Pssss, Ms. Felon. Controlled and a little illegal, you are the random, crime-comedy meet-cute: funny, zany, and completely in the dark.  Like Tilda Goodnight in Faking It by Jennifer Crusie, you’ll meet your love trapped in a closet, as you attempt to steal a painting, before you get distracted from your mission by his scorching kisses. Gotta love those closet meetings!

So there you go my dearest friends! I give you the way to finally Meet Your Cutie!

Romantic Question: Do you have a favourite meet-cute moment from a book or film?

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May 6, 2011 at 10:57 am Leave a comment

Book Review: “Strangers in the Night” by Linda Howard

Howard's Strangers in the NightLinda Howard’s Strangers in the Night is a collection of three stories (“Lake of Dreams,” “Blue Moon” and “White Out”) that deal with passion, romance, and…well…strangers, and while the stories have their weaknesses and flaws, they all are nevertheless gripping page-turners that have just enough love, chemistry, and desire to keep reader’s interest regardless of their short nature and often underdeveloped plotlines and characters.

In the first story, “Lake of Dreams,” Thea Marlow, a house painter,  cannot escape from the vivid dreams that haunt her sleep every night, dreams of a shadowed man who passionately makes love to her night-after-night, leaving her feeling confused and bereft when she wakes.  Dreams of this shadowed lover who also coldly murders her, drowning her over and over again.  When her work and life begin to suffer, Thea packs up and heads to her parents’ lake house to confront the biggest side-effect of the dreams: her now pathological fear of water.  However, at the lake house, Thea must confront more than her fear of drowning when she comes face to face with the man of her dreams: Richard, her lover, her murderer and her destiny.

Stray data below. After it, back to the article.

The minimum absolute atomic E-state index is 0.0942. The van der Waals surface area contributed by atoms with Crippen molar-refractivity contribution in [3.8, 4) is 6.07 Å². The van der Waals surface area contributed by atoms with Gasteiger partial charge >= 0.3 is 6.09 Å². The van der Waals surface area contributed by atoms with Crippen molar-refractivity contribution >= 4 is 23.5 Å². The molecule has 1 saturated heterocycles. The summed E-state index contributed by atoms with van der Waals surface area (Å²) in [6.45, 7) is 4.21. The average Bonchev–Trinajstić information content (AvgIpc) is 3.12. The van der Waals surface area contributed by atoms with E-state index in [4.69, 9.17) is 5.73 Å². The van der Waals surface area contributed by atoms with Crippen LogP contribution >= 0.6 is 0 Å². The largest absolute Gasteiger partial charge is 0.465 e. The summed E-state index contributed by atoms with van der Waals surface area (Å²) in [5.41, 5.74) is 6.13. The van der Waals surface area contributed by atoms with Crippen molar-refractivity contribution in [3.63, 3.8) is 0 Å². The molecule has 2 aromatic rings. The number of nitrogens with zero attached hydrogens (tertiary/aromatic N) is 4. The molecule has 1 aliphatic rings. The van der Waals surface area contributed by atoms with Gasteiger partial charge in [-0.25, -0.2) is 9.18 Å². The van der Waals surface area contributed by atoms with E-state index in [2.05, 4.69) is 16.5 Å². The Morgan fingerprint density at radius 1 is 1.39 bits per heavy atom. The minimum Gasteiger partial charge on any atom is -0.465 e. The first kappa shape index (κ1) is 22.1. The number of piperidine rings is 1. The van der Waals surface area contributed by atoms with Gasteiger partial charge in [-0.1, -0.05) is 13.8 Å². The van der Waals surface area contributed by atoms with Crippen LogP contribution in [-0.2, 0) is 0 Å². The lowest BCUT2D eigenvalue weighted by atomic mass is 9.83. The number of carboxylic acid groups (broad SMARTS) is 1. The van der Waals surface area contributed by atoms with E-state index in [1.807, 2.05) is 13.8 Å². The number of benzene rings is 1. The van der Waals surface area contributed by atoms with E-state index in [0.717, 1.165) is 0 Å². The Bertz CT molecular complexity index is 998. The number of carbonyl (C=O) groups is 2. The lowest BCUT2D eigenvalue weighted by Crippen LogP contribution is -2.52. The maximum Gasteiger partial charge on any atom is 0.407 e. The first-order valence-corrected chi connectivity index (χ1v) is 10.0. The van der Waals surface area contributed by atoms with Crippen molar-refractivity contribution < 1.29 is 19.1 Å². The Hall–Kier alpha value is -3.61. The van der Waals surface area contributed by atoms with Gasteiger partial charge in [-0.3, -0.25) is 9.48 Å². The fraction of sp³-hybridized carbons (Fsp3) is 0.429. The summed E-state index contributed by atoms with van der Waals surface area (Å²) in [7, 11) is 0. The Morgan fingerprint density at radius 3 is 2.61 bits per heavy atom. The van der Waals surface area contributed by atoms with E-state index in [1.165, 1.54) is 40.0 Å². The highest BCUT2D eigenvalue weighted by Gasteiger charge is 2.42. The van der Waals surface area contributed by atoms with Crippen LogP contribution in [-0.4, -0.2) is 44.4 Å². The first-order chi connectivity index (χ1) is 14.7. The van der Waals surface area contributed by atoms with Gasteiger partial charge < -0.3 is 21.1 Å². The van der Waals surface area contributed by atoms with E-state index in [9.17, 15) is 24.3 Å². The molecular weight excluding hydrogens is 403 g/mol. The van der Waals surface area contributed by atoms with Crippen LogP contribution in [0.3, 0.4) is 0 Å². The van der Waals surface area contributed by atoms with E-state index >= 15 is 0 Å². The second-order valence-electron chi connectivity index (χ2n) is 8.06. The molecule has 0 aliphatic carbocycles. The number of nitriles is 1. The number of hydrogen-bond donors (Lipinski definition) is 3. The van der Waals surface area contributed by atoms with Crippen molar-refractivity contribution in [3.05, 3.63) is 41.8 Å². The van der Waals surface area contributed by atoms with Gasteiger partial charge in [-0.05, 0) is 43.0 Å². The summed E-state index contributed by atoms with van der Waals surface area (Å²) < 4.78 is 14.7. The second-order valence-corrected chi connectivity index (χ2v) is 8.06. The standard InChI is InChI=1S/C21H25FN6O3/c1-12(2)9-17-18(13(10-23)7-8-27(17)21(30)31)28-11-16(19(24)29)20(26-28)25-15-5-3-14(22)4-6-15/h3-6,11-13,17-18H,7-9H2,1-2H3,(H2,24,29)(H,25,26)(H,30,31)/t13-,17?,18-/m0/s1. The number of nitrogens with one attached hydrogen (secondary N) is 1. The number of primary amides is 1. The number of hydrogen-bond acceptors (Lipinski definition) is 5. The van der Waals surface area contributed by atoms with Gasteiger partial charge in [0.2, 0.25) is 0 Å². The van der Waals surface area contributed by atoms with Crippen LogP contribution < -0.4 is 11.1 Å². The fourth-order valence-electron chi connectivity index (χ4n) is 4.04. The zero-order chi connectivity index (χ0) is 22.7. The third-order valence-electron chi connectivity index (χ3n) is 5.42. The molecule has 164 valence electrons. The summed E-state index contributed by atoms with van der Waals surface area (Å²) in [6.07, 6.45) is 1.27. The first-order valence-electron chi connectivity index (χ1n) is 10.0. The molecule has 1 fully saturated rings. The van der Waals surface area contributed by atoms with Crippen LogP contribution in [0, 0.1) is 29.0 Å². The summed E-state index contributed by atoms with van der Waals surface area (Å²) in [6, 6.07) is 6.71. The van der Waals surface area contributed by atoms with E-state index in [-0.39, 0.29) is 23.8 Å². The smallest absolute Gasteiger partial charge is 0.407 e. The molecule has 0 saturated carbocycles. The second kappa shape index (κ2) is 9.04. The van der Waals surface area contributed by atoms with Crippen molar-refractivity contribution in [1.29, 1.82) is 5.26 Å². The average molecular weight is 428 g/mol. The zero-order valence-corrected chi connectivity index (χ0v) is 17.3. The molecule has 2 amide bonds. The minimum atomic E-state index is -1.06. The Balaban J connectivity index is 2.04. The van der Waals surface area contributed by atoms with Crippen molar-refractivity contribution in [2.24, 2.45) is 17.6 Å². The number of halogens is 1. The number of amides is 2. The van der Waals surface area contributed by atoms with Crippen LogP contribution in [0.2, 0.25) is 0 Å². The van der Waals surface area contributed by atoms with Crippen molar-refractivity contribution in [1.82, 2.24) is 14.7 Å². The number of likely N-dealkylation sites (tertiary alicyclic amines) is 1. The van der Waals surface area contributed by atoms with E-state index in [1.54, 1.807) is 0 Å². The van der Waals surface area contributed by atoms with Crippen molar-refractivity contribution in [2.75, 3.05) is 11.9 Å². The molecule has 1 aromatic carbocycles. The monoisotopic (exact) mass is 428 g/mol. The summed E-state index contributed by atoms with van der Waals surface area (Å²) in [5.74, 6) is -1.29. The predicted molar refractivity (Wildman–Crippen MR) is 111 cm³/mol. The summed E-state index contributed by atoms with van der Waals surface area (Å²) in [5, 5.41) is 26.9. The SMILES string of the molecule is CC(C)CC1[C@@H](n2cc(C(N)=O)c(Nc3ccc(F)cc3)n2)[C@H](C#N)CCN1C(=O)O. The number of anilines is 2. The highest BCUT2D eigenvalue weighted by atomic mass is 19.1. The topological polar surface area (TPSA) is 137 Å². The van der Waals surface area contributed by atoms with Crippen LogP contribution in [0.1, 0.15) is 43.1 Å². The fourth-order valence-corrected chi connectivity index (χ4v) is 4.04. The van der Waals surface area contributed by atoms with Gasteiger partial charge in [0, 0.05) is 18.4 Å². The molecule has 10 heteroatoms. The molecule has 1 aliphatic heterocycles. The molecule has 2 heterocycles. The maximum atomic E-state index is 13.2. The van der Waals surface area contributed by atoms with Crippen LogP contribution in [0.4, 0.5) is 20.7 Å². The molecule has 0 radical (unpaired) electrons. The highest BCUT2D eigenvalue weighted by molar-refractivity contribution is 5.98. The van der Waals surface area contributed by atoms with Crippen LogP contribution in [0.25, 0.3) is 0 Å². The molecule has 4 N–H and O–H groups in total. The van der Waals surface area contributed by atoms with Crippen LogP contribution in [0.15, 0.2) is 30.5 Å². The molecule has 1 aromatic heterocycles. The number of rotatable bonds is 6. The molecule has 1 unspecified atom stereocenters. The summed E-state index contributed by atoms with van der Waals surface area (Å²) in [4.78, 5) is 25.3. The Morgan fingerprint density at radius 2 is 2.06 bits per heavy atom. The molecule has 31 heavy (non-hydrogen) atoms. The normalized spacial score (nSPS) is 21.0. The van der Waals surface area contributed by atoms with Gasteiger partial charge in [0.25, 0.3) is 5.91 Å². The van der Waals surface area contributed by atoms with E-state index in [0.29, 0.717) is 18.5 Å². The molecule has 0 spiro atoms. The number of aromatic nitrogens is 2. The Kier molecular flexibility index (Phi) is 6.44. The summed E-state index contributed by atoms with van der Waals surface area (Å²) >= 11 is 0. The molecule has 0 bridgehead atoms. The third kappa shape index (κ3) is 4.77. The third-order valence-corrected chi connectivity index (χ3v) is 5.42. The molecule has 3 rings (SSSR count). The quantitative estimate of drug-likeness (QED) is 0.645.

A tale of redemption, reincarnation, misunderstandings, and passion, “Lake of Dreams” is definitely hard to put down–even though you may want to at times. Thea’s dreams are intense and passionate–if sometimes a little brutal–and while the dreams are sexy, the first actual sex scene is disappointing, a little violent, and completely unrealistic.  Howard does a great job with a build-up but loses steam with the main event. Regardless, the passion between the couple is very intense and irresistible.  The scenes with Richard and Thea are suspenseful and erotic yet oddly-tender.  However, while readers will like Richard, his unwillingness to discuss their past lives, creates too much confusion and misunderstanding in the story.  So overall–it has its moments both good and bad, and while some of the narrative is flawed, Howard’s trademark style gives the story passion and suspense that makes it worth reader’s time.

Rating: 3 Stars

The second story, “Blue Moon,” tells the story of small-town sheriff Jackson and local witchy-woman Lilah.  When Sheriff Jackson Brody gets a call about some potential trouble down at the Jones’ house–located in the middle of the bayou–right before a huge storm–he knows that it means trouble.  After all, it’s a full moon, and in his experience the crazies always come out on a full moon.  However, he didn’t realize how much trouble he is in for until he meets Lilah Jones–a woman who practices holistic healing and can see auras–and until a body is found after the storm clears.

Filled with passion, magic, and shootouts, this story is a fun read.  Lilah and Jackson are cute together and their scenes are steamy, sexy, and somehow believable despite the fact that they manage to fall in love in one day.  Howard manages to build the emotional depth between the couple within a small time frame through her skillful handling of the pair’s interactions and the careful interweaving of magic.  Therefore, while the “suspense” aspect of the story is practically nonexistant, the couple’s romance is able to hold the story and the reader’s interest.